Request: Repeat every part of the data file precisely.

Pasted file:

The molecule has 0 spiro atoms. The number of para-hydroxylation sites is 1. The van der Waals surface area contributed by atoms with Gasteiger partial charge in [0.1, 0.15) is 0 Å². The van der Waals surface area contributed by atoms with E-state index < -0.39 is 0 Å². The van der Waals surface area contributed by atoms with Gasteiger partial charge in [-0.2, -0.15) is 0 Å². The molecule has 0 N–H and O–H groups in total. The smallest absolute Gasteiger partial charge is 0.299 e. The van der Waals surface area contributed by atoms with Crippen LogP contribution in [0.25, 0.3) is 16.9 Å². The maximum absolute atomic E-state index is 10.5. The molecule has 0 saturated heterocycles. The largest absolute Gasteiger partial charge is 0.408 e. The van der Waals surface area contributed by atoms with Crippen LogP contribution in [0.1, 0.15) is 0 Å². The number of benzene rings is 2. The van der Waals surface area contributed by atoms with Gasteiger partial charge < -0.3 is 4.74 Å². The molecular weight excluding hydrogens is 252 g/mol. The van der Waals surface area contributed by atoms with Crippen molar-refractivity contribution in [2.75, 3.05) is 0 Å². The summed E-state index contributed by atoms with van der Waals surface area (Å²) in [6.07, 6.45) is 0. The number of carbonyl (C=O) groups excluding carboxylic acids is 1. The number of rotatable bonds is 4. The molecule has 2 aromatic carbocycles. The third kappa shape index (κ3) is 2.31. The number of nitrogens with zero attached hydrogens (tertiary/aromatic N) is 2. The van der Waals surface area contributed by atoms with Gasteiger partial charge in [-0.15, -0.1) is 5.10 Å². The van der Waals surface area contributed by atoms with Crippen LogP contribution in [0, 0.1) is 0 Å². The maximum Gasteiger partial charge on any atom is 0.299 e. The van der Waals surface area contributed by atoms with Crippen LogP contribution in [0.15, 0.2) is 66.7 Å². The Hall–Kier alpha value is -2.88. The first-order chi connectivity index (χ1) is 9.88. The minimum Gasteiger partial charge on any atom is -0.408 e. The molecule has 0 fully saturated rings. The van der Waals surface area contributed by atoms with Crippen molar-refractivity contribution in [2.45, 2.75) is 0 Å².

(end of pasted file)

The molecule has 0 spiro atoms. The number of para-hydroxylation sites is 1. The van der Waals surface area contributed by atoms with Gasteiger partial charge in [0.1, 0.15) is 0 Å². The van der Waals surface area contributed by atoms with E-state index < -0.39 is 0 Å². The van der Waals surface area contributed by atoms with Gasteiger partial charge in [-0.2, -0.15) is 0 Å². The molecule has 0 N–H and O–H groups in total. The smallest absolute Gasteiger partial charge is 0.299 e. The van der Waals surface area contributed by atoms with Crippen LogP contribution in [0.25, 0.3) is 16.9 Å². The maximum absolute atomic E-state index is 10.5. The molecule has 0 saturated heterocycles. The largest absolute Gasteiger partial charge is 0.408 e. The van der Waals surface area contributed by atoms with Crippen LogP contribution in [0.1, 0.15) is 0 Å². The number of benzene rings is 2. The van der Waals surface area contributed by atoms with Gasteiger partial charge < -0.3 is 4.74 Å². The molecular weight excluding hydrogens is 252 g/mol. The van der Waals surface area contributed by atoms with Crippen molar-refractivity contribution in [2.75, 3.05) is 0 Å². The summed E-state index contributed by atoms with van der Waals surface area (Å²) in [6.07, 6.45) is 0. The number of carbonyl (C=O) groups excluding carboxylic acids is 1. The number of rotatable bonds is 4. The molecule has 2 aromatic carbocycles. The third kappa shape index (κ3) is 2.31. The number of nitrogens with zero attached hydrogens (tertiary/aromatic N) is 2. The van der Waals surface area contributed by atoms with Gasteiger partial charge in [-0.15, -0.1) is 5.10 Å². The van der Waals surface area contributed by atoms with Crippen LogP contribution in [0, 0.1) is 0 Å². The maximum Gasteiger partial charge on any atom is 0.299 e. The van der Waals surface area contributed by atoms with Crippen LogP contribution in [0.15, 0.2) is 66.7 Å². The Hall–Kier alpha value is -2.88. The first-order chi connectivity index (χ1) is 9.88. The minimum Gasteiger partial charge on any atom is -0.408 e. The molecule has 0 fully saturated rings. The van der Waals surface area contributed by atoms with Crippen molar-refractivity contribution in [2.45, 2.75) is 0 Å².